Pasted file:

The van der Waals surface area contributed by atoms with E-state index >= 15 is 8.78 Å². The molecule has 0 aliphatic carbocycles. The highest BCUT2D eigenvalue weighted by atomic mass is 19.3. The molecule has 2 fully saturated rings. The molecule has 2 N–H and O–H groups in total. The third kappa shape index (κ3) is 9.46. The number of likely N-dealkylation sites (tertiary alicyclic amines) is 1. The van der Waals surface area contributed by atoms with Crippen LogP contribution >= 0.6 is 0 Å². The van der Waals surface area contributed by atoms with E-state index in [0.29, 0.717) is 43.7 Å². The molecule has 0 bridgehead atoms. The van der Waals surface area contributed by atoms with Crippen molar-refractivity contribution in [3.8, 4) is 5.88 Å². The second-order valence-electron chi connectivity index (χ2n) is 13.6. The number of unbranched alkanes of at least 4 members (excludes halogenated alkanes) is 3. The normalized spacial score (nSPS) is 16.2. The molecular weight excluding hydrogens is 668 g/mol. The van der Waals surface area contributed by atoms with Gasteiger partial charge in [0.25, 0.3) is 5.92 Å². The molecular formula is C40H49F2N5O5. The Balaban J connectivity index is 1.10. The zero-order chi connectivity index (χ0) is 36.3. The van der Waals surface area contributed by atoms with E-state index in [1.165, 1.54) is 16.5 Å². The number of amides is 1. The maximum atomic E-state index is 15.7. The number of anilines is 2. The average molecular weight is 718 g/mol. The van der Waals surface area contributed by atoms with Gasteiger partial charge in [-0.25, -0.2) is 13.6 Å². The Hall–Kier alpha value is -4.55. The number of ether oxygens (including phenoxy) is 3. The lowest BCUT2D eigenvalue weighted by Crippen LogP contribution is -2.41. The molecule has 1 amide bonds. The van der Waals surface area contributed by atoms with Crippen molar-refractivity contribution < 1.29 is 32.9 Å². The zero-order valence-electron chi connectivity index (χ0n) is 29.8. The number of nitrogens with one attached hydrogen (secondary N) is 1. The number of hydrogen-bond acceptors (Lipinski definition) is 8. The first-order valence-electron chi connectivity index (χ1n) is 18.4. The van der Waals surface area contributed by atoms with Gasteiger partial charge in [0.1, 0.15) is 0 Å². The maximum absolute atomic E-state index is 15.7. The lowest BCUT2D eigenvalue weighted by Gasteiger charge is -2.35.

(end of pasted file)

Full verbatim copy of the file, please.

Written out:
The van der Waals surface area contributed by atoms with E-state index >= 15 is 8.78 Å². The molecule has 0 aliphatic carbocycles. The highest BCUT2D eigenvalue weighted by atomic mass is 19.3. The molecule has 2 fully saturated rings. The molecule has 2 N–H and O–H groups in total. The third kappa shape index (κ3) is 9.46. The number of likely N-dealkylation sites (tertiary alicyclic amines) is 1. The van der Waals surface area contributed by atoms with Crippen LogP contribution >= 0.6 is 0 Å². The van der Waals surface area contributed by atoms with E-state index in [0.29, 0.717) is 43.7 Å². The molecule has 0 bridgehead atoms. The van der Waals surface area contributed by atoms with Crippen molar-refractivity contribution in [3.8, 4) is 5.88 Å². The second-order valence-electron chi connectivity index (χ2n) is 13.6. The number of unbranched alkanes of at least 4 members (excludes halogenated alkanes) is 3. The normalized spacial score (nSPS) is 16.2. The molecular weight excluding hydrogens is 668 g/mol. The van der Waals surface area contributed by atoms with Gasteiger partial charge in [0.25, 0.3) is 5.92 Å². The molecular formula is C40H49F2N5O5. The Balaban J connectivity index is 1.10. The zero-order chi connectivity index (χ0) is 36.3. The van der Waals surface area contributed by atoms with E-state index in [1.165, 1.54) is 16.5 Å². The number of amides is 1. The maximum atomic E-state index is 15.7. The number of anilines is 2. The average molecular weight is 718 g/mol. The van der Waals surface area contributed by atoms with Gasteiger partial charge in [-0.25, -0.2) is 13.6 Å². The Hall–Kier alpha value is -4.55. The number of ether oxygens (including phenoxy) is 3. The lowest BCUT2D eigenvalue weighted by Crippen LogP contribution is -2.41. The molecule has 1 amide bonds. The van der Waals surface area contributed by atoms with Crippen molar-refractivity contribution < 1.29 is 32.9 Å². The zero-order valence-electron chi connectivity index (χ0n) is 29.8. The number of nitrogens with one attached hydrogen (secondary N) is 1. The number of hydrogen-bond acceptors (Lipinski definition) is 8. The first-order valence-electron chi connectivity index (χ1n) is 18.4. The van der Waals surface area contributed by atoms with Gasteiger partial charge in [0.1, 0.15) is 0 Å². The maximum absolute atomic E-state index is 15.7. The lowest BCUT2D eigenvalue weighted by Gasteiger charge is -2.35.